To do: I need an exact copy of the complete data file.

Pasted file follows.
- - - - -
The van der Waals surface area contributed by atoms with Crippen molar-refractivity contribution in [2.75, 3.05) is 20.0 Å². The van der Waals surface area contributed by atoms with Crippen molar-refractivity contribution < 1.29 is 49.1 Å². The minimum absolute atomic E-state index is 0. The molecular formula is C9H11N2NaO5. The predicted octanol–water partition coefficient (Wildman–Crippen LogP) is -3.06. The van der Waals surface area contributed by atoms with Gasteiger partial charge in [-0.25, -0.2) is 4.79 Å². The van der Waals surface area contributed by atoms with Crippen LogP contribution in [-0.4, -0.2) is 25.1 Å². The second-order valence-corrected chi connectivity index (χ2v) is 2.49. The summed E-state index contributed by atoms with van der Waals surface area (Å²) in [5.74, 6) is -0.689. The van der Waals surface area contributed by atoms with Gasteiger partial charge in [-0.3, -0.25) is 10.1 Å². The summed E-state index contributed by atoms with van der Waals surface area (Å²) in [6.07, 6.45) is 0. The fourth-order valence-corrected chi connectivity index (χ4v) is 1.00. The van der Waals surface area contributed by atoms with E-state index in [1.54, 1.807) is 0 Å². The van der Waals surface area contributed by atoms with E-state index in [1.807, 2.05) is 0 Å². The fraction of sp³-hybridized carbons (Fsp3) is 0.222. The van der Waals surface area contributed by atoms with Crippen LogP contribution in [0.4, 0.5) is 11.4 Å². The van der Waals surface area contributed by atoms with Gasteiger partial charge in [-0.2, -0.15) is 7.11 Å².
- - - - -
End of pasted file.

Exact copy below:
The van der Waals surface area contributed by atoms with Crippen molar-refractivity contribution in [2.75, 3.05) is 20.0 Å². The van der Waals surface area contributed by atoms with Crippen molar-refractivity contribution < 1.29 is 49.1 Å². The minimum absolute atomic E-state index is 0. The molecular formula is C9H11N2NaO5. The predicted octanol–water partition coefficient (Wildman–Crippen LogP) is -3.06. The van der Waals surface area contributed by atoms with Gasteiger partial charge in [-0.25, -0.2) is 4.79 Å². The van der Waals surface area contributed by atoms with Crippen LogP contribution in [-0.4, -0.2) is 25.1 Å². The second-order valence-corrected chi connectivity index (χ2v) is 2.49. The summed E-state index contributed by atoms with van der Waals surface area (Å²) in [5.74, 6) is -0.689. The van der Waals surface area contributed by atoms with Gasteiger partial charge in [-0.3, -0.25) is 10.1 Å². The summed E-state index contributed by atoms with van der Waals surface area (Å²) in [6.07, 6.45) is 0. The fourth-order valence-corrected chi connectivity index (χ4v) is 1.00. The van der Waals surface area contributed by atoms with E-state index in [1.54, 1.807) is 0 Å². The van der Waals surface area contributed by atoms with E-state index in [1.807, 2.05) is 0 Å². The fraction of sp³-hybridized carbons (Fsp3) is 0.222. The van der Waals surface area contributed by atoms with Crippen LogP contribution in [0.4, 0.5) is 11.4 Å². The van der Waals surface area contributed by atoms with Gasteiger partial charge in [-0.2, -0.15) is 7.11 Å².